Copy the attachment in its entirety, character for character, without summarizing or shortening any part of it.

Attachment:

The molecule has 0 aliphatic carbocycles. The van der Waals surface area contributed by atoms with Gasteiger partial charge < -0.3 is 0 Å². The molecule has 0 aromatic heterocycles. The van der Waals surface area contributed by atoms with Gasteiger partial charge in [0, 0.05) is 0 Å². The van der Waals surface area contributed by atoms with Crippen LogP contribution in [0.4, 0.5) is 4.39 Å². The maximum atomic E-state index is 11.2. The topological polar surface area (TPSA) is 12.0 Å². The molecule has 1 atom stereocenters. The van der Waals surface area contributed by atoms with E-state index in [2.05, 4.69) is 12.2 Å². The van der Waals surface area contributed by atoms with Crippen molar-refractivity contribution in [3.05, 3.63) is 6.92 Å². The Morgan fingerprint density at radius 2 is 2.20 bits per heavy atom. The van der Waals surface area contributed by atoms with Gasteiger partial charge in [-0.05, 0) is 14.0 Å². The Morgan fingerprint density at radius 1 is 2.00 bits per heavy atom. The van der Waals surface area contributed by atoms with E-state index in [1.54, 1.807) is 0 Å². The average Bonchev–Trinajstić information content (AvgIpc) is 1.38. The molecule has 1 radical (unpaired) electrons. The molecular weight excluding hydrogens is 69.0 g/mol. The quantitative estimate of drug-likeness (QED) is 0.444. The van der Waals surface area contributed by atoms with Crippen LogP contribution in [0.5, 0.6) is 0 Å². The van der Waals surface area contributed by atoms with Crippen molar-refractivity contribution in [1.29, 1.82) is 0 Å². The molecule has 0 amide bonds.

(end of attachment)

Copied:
The molecule has 0 aliphatic carbocycles. The van der Waals surface area contributed by atoms with Gasteiger partial charge < -0.3 is 0 Å². The molecule has 0 aromatic heterocycles. The van der Waals surface area contributed by atoms with Gasteiger partial charge in [0, 0.05) is 0 Å². The van der Waals surface area contributed by atoms with Crippen LogP contribution in [0.4, 0.5) is 4.39 Å². The maximum atomic E-state index is 11.2. The topological polar surface area (TPSA) is 12.0 Å². The molecule has 1 atom stereocenters. The van der Waals surface area contributed by atoms with E-state index in [2.05, 4.69) is 12.2 Å². The van der Waals surface area contributed by atoms with Crippen molar-refractivity contribution in [3.05, 3.63) is 6.92 Å². The Morgan fingerprint density at radius 2 is 2.20 bits per heavy atom. The van der Waals surface area contributed by atoms with Gasteiger partial charge in [-0.05, 0) is 14.0 Å². The Morgan fingerprint density at radius 1 is 2.00 bits per heavy atom. The van der Waals surface area contributed by atoms with E-state index in [1.54, 1.807) is 0 Å². The average Bonchev–Trinajstić information content (AvgIpc) is 1.38. The molecule has 1 radical (unpaired) electrons. The molecular weight excluding hydrogens is 69.0 g/mol. The quantitative estimate of drug-likeness (QED) is 0.444. The van der Waals surface area contributed by atoms with Crippen LogP contribution in [0.5, 0.6) is 0 Å². The van der Waals surface area contributed by atoms with Crippen molar-refractivity contribution in [1.29, 1.82) is 0 Å². The molecule has 0 amide bonds.